OTTAWA (Reuters) - Canada’s deputy finance minister will retire this month, the government said on Wednesday, confirming the latest in a series of departures by senior financial policymakers.
The news of Michael Horgan’s departure comes about two weeks after long-serving finance minister Jim Flaherty quit, and as the central bank seeks to fill two positions on its policy-setting council.
Flaherty was replaced by Joe Oliver, the former energy minister, who is still getting up to speed on his new portfolio.
“He took retirement,” Oliver told reporters when asked to confirm a report in the Globe and Mail newspaper that Horgan told his staff on Wednesday that he was leaving as of April 19.
Oliver said Horgan, who had a 36-year career in the federal government, had reached his maximum pension.
“He’s performed a magnificent service for the country, most recently in finance, and I wish him well,” he said.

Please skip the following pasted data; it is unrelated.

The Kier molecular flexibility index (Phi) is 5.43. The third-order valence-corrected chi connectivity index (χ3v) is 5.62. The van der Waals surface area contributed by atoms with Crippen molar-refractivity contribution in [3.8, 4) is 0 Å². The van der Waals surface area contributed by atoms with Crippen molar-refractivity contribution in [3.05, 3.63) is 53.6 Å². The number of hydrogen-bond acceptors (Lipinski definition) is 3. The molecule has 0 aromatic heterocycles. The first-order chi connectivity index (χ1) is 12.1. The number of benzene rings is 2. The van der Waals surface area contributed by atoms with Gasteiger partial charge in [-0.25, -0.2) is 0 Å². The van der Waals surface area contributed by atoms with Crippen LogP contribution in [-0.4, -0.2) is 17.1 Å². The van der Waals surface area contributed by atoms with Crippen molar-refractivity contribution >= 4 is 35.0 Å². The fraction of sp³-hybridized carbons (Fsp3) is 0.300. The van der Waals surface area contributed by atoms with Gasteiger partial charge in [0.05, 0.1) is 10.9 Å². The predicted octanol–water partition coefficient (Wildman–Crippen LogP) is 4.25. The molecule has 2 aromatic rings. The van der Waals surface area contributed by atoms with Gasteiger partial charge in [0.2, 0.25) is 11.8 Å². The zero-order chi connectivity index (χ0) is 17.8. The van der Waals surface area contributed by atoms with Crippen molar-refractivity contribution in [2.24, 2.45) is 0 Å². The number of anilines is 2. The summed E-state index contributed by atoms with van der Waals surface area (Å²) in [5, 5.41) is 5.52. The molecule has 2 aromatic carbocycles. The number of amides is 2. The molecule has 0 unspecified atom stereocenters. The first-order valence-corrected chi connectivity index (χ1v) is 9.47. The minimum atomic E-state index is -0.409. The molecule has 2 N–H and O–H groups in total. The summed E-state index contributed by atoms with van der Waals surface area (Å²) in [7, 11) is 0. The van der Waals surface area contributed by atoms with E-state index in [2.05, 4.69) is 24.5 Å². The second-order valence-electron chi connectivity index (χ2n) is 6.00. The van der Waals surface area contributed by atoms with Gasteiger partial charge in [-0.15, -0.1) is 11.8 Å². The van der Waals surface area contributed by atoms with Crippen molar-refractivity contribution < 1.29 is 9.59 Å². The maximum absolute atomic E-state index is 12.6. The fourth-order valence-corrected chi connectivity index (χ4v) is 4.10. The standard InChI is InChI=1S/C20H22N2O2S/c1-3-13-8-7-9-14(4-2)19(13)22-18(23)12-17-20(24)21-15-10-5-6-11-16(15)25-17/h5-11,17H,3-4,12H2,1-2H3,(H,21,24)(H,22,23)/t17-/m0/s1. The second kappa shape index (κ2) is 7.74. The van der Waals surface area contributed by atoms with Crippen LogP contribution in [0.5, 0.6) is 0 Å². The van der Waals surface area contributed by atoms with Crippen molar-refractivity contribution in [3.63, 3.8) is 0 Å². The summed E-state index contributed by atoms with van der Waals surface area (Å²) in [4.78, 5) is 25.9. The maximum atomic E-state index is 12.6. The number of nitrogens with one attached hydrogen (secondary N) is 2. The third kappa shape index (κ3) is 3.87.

A new deputy minister will be announced shortly, he added.
The deputy minister of finance in Canada tends to be a low-key figure who stays out of the limelight, but plays an important role in managing the department and providing policy advice to the minister.
Flaherty announced his resignation on March 18 after eight years as finance minister. Oliver was sworn in as his successor the following day.
The Bank of Canada is about to lose its No.2 policymaker, Senior Deputy Governor Tiff Macklem, who is leaving May 1. John Murray, one of four deputy governors, is also leaving on April 30.
The central bank must also hire someone soon to fill the newly created position of chief operating officer.
Reporting by Louise Egan. Editing by Andre Grenon